One of the joys of drinking tea is that you can have it any way you want. Making tea is a simple process but it can become really complicated. It all depends on what you’re looking for. If it’s that simple, can you actually make tea without a teapot? Read this article to find out!
The short answer is yes; you can make tea without a teapot. The long answer is that you can make tea without a teapot, but you will only get a small fraction of what your tea has to offer. Using a small teapot and brewing tea Gong Fu offers more complexity and depth.
Process of making tea
Making tea can be really simple and it can also get really complicated. Making tea in a simple way is fast, easy, and you don’t need any extra tools to drink a cup of tea. However, this simplicity has some downsides, which is why tea geeks avoid brewing tea this way.
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The simplest way of making tea is by brewing it Western style. This means that you take some tea leaves, put them in a strainer, and place the strainer in a mug or teapot. Pour hot water over the leaves and let the leaves infuse for a while. Then remove them from the mug/teapot.
Brewing tea in a more elaborate way can get as complicated as you want. One way of brewing tea this way is the Chinese Tea Ceremony. You need some basic tools like small teacups, a teapot, and a pitcher. Brewing tea this way is called Gong Fu Cha and has a long history because it turns drinking tea into a whole ceremony.
Keep in mind that when I mention tea leaves, I’m always talking about high-quality and unblended loose leaf tea, especially if you want to brew tea Gong Fu. The better quality the tea is you’re starting with, the better results you’ll experience. Stay away from teabags at all costs!
Brewing tea Western style
The simplest way to make a cup of tea is by doing it Western style. You put some leaves in a tea strainer, infuse them in a mug and remove them after a couple of minutes.
This is really simple but is not the ideal way to brew tea if you want to get everything out of the tea leaves. Brewing tea this way allows for partial extraction and you will only get a small fraction of the flavors, aromas, … of what the tea has to offer.
Simplicity comes with limitations so it might not be the right way to brew tea for you. However, if you’re in a hurry and just want a cup of tea, it might be exactly what you need.
You can make tea without a teapot if you’re making a cup of tea Western style. You only need to heat water, infuse tea leaves in a large mug and remove the tea leaves once they have steeped long enough.
Brewing tea Gong Fu
If you have time and you want to get everything out of those precious and expensive tea leaves; brewing them according to the Chinese Tea Ceremony might be your best option.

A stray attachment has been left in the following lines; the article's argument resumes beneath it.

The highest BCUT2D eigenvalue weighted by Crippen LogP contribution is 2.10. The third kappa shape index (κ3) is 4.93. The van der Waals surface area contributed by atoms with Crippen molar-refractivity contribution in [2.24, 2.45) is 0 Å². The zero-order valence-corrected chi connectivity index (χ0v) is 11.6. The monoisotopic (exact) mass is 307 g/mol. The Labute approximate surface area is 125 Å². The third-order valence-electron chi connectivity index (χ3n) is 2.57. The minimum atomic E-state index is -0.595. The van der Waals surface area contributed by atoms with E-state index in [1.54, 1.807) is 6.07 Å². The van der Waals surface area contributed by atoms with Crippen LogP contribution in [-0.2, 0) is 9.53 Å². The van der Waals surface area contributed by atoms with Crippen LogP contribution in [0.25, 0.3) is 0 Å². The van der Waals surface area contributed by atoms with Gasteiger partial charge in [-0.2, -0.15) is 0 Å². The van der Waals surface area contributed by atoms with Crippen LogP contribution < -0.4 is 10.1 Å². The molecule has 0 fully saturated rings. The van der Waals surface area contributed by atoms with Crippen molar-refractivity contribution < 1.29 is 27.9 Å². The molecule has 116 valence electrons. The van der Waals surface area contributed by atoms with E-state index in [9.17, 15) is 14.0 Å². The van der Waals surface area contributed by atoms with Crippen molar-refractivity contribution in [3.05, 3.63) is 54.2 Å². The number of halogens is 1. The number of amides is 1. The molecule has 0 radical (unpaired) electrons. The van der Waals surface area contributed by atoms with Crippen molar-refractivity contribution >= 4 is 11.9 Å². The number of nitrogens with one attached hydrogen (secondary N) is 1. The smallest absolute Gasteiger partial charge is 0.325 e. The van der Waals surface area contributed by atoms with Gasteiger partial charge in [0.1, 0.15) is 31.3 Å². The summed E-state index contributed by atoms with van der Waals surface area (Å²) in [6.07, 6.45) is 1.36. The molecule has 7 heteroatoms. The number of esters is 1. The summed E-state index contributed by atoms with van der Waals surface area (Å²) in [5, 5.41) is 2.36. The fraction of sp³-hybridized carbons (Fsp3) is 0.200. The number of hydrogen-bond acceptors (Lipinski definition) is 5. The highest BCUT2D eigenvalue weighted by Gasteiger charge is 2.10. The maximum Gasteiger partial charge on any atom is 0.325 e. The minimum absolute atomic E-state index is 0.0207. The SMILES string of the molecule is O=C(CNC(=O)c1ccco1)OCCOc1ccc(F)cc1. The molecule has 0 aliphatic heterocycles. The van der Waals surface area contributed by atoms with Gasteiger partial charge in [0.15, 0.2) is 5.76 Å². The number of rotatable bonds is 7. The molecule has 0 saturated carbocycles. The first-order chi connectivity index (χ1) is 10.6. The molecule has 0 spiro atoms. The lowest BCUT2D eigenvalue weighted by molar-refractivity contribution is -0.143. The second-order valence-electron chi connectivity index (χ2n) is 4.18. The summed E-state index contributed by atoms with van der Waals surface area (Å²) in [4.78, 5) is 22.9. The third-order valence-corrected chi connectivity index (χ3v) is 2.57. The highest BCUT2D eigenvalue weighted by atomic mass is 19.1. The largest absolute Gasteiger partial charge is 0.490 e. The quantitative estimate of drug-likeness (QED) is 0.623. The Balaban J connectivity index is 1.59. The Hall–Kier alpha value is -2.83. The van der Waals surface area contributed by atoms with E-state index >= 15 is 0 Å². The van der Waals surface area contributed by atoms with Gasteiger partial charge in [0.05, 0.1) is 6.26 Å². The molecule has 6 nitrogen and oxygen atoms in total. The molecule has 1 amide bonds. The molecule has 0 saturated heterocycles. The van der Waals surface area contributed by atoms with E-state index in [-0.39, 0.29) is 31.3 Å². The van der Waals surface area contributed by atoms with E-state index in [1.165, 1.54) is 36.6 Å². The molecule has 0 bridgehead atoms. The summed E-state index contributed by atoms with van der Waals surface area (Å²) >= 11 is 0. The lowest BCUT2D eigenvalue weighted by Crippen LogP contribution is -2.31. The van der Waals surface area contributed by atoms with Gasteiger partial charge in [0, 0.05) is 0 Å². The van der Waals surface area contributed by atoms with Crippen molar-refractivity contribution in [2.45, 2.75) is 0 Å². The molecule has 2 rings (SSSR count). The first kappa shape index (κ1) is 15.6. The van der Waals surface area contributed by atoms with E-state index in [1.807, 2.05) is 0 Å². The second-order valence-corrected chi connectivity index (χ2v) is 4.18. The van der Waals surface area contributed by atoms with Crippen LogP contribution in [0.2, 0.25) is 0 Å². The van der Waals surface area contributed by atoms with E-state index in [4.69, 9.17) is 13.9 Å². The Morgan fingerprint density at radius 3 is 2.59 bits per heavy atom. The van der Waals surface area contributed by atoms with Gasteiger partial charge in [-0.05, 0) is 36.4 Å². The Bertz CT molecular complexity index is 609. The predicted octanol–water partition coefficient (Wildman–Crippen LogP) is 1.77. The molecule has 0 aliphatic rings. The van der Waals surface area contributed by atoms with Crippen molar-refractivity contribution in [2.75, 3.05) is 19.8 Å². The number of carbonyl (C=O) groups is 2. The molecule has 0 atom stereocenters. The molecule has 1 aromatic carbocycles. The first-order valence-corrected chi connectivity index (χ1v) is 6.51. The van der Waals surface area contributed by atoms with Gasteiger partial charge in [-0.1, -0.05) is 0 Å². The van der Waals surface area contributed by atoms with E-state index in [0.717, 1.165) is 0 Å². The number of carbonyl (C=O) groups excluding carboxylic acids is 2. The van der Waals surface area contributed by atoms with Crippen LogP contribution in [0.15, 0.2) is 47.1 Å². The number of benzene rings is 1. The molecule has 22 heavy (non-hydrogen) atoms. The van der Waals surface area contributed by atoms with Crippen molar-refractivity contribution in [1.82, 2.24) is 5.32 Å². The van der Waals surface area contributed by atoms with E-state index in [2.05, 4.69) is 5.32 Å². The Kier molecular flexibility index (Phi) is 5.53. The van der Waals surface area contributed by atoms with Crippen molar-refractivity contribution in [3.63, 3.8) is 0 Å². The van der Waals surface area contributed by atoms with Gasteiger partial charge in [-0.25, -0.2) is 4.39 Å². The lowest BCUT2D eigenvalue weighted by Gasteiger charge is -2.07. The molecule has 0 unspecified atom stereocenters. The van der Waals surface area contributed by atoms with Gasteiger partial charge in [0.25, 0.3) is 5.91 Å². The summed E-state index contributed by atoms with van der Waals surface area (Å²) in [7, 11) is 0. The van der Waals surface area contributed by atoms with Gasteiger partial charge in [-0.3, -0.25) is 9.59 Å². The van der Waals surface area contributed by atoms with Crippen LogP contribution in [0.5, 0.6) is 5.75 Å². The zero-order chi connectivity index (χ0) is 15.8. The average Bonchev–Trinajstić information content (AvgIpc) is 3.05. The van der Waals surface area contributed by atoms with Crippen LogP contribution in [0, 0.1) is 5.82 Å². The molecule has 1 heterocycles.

Gong Fu Cha has a long tradition and has been passed on for several generations. It has evolved over the years, but the essence has stayed more or less the same.
It basically means that you put a high amount of tea leaves in a small teapot, rinse the leaves, infuse them for a short time and pour the tea liquor from your teapot into a pitcher. Then use the pitcher to serve the guests (or yourself) by pouring tea into the small cups.
Brewing tea Gong Fu results in the best experience is almost always used to brew puerh tea and to brew Liu Bao.
Difference between Western-style and Gong Fu tea brewing
Brewing tea Gong Fu means that you use more tea leaves and infuse them for a shorter time compared to making tea Western style. Because of this, the tea or more concentrated so you will get more of the smaller nuances and details.
It seems counter-intuitive but brewing tea Gong Fu is more cost-effective compared to brewing tea Western style. You will get more tea liquor out of the same amount of tea leaves.
When you’re making tea Western style, you use around 3 g for a regular mug. With 3 g of tea leaves, you can make 2 or 3 mugs for a total of around 500 ml. Which is still a lot more than a supermarket teabag.
When brewing tea Gong Fu, you would use around 4-5 g of tea for a 100ml teapot. You can definitely do more than 10 short infusions, each one increasing in length. Which makes brewing tea this way more cost-effective.
So yes, you can make tea without a teapot but you’ll lose out on the majority of what your tea has to offer. It’s a real shame if you pay a lot of money and only taste 20-30% of it.
A comparison I often make is that of an orchestra. If an orchestra consists of 5 people, you won’t have the same music and diversity of instruments compared to an orchestra of 100 people. No matter how loud the small orchestra plays, you will never have the same depth and complexity as the big orchestra.